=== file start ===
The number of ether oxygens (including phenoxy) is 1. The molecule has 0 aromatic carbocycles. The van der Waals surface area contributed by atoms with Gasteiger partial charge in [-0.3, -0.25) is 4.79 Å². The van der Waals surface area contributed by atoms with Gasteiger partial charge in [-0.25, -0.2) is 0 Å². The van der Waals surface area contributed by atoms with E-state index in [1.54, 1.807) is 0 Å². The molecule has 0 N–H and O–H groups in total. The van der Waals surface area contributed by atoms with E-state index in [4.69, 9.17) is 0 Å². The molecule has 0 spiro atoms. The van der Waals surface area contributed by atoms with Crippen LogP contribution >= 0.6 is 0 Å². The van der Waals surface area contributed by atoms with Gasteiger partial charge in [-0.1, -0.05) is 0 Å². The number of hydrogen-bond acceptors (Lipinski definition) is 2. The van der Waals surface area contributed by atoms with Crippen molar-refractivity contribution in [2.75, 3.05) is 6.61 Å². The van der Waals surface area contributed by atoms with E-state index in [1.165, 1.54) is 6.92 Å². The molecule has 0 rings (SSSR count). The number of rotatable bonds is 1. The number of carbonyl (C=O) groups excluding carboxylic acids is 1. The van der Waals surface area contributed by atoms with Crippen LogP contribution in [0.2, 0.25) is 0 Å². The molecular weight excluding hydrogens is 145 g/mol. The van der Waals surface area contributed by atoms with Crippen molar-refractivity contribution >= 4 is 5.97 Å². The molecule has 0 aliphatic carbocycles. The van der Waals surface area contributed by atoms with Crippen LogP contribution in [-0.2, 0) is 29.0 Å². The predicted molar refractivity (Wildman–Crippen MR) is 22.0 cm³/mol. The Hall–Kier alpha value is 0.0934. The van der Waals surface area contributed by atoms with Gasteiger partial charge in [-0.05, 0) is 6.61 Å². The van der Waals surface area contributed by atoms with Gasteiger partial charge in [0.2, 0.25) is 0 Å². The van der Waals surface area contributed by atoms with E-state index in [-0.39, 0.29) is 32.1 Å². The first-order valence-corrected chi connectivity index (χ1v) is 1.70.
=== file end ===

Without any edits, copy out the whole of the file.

The number of ether oxygens (including phenoxy) is 1. The molecule has 0 aromatic carbocycles. The van der Waals surface area contributed by atoms with Gasteiger partial charge in [-0.3, -0.25) is 4.79 Å². The van der Waals surface area contributed by atoms with Gasteiger partial charge in [-0.25, -0.2) is 0 Å². The van der Waals surface area contributed by atoms with E-state index in [1.54, 1.807) is 0 Å². The molecule has 0 N–H and O–H groups in total. The van der Waals surface area contributed by atoms with E-state index in [4.69, 9.17) is 0 Å². The molecule has 0 spiro atoms. The van der Waals surface area contributed by atoms with Crippen LogP contribution >= 0.6 is 0 Å². The van der Waals surface area contributed by atoms with Gasteiger partial charge in [-0.1, -0.05) is 0 Å². The number of hydrogen-bond acceptors (Lipinski definition) is 2. The van der Waals surface area contributed by atoms with Crippen molar-refractivity contribution in [2.75, 3.05) is 6.61 Å². The van der Waals surface area contributed by atoms with E-state index in [1.165, 1.54) is 6.92 Å². The molecule has 0 rings (SSSR count). The number of rotatable bonds is 1. The number of carbonyl (C=O) groups excluding carboxylic acids is 1. The van der Waals surface area contributed by atoms with Crippen LogP contribution in [0.2, 0.25) is 0 Å². The molecular weight excluding hydrogens is 145 g/mol. The van der Waals surface area contributed by atoms with Crippen molar-refractivity contribution >= 4 is 5.97 Å². The molecule has 0 aliphatic carbocycles. The van der Waals surface area contributed by atoms with Crippen LogP contribution in [-0.2, 0) is 29.0 Å². The predicted molar refractivity (Wildman–Crippen MR) is 22.0 cm³/mol. The Hall–Kier alpha value is 0.0934. The van der Waals surface area contributed by atoms with Gasteiger partial charge in [-0.05, 0) is 6.61 Å². The van der Waals surface area contributed by atoms with Gasteiger partial charge in [0.2, 0.25) is 0 Å². The van der Waals surface area contributed by atoms with E-state index in [-0.39, 0.29) is 32.1 Å². The first-order valence-corrected chi connectivity index (χ1v) is 1.70.